Condado is all about tacos.  (And, according to its impressive beverage menu, it’s all about tequila, too, but this was lunch, after all, so checking out the tequila and Mexican beer choices will just have to wait for another day.)  There are some standard taco choices, but you also have the option of building your own taco by filling out a checklist, like you would at a sushi bar.  The checklist allows you to choose a tortilla (hard corn, soft flour, or more exotic combinations), a protein, toppings, cheeses, salsa, and sauces that range in the heat index all the way up to ghost pepper, which carries an “INFERNO WARNING” attached.  After some careful deliberation, you make your choices and then hang out in the happily raucous Condado atmosphere until your waitperson brings your tacos out.

When you go to a taco place, you always wonder how big the tacos will be.  I was hungry and got two of them, and it was plenty of food.  One of the tacos filled a “ju-ju” shell (flour exterior, corn interior, with queso and chorizo) with roasted pollo, pickled red onions, chihuahua cheese, salsa verde, and condado secret taco sauce, which got three flames on the heat meter.  It was lip-smacking superb, with just the right heat level.  The other option combined braised beef brisket, cilantro and onion, queso fresco, salsa rioja, and cilantro lime aioli in a flour tortilla.  It was good, too, but the number of sauces in the soft taco made it messy to eat.  I don’t mind licking my fingers, so I really didn’t care, but in the future I’m going to either cut down on the salsa/sauce combos or stick to the tortillas that include a hard interior shell.  I’m happy to report that the BRC, ever an adventurous soul, tried the ghost pepper sauce and lived to tell the tale with only mild discomfort, thanks to the timely intervention of some heat-killing guacamole.

Condado offers both interior seating and exterior seating on a small patio filled with picnic tables.  When we were there, both seating areas were bustling.  We all agreed that Condado would be a prime place to come after work for a few Mexican beers or a slug of that tequila, some chips and freshly made salsa, and maybe a taco for the road.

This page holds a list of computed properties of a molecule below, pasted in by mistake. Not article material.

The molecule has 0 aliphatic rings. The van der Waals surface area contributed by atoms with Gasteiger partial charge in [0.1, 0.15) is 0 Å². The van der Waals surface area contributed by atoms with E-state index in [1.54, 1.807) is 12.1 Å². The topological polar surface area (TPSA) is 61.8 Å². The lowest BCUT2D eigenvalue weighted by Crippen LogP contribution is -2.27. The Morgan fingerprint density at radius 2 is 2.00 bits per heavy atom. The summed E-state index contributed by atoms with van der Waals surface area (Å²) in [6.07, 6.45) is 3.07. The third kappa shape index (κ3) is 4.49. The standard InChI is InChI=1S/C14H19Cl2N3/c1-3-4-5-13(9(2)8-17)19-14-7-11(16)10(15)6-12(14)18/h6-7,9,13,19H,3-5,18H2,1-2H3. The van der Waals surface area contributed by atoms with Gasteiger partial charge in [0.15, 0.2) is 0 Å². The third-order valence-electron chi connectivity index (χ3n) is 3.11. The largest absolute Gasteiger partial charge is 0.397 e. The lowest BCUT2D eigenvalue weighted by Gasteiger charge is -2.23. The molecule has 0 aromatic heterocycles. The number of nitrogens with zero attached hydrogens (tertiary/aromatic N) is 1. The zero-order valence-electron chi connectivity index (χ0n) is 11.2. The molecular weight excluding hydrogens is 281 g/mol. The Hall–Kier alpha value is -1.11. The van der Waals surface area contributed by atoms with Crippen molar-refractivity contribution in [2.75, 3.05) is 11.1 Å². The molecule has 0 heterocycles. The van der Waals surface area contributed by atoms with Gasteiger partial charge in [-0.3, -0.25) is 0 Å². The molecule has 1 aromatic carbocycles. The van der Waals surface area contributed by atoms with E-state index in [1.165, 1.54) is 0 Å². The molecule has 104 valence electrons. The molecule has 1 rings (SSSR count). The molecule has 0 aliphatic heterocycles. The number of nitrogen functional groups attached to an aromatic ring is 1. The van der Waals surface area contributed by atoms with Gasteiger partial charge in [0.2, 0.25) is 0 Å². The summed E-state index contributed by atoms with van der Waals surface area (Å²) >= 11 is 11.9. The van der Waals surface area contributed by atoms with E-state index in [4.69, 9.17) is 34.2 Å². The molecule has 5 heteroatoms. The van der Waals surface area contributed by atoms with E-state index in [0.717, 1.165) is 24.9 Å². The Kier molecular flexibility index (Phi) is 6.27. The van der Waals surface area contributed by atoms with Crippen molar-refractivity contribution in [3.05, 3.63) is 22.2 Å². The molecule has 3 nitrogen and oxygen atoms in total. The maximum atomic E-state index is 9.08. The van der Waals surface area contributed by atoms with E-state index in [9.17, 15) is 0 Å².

I’m glad to see a new downtown Columbus restaurant get off to a flying start — especially this restaurant, which is on the ground floor of one of the Highpoint buildings next to Columbus Commons.  The High Street retail space in those buildings has been slow to fill up, and the downtown lunch crowd has been waiting patiently.  If Condado proves to be as successful as our initial visit suggests, that may encourage other restauranteurs to come join the party.  Those of us who work and live in and around the downtown area would be happy to have them.

Stretching Out On Commons Ground

IMG_1185Yesterday morning as I walked to work I noticed that seemingly everyone else out on the streets was wearing some kind of yoga outfit and carrying a mat.  Some staggered forward with a grim, zombie-like obsessiveness, others marched with intense and purposeful stride, but all were heading for the heart of downtown Columbus.  Naturally, I had to follow to see what the heck was going on.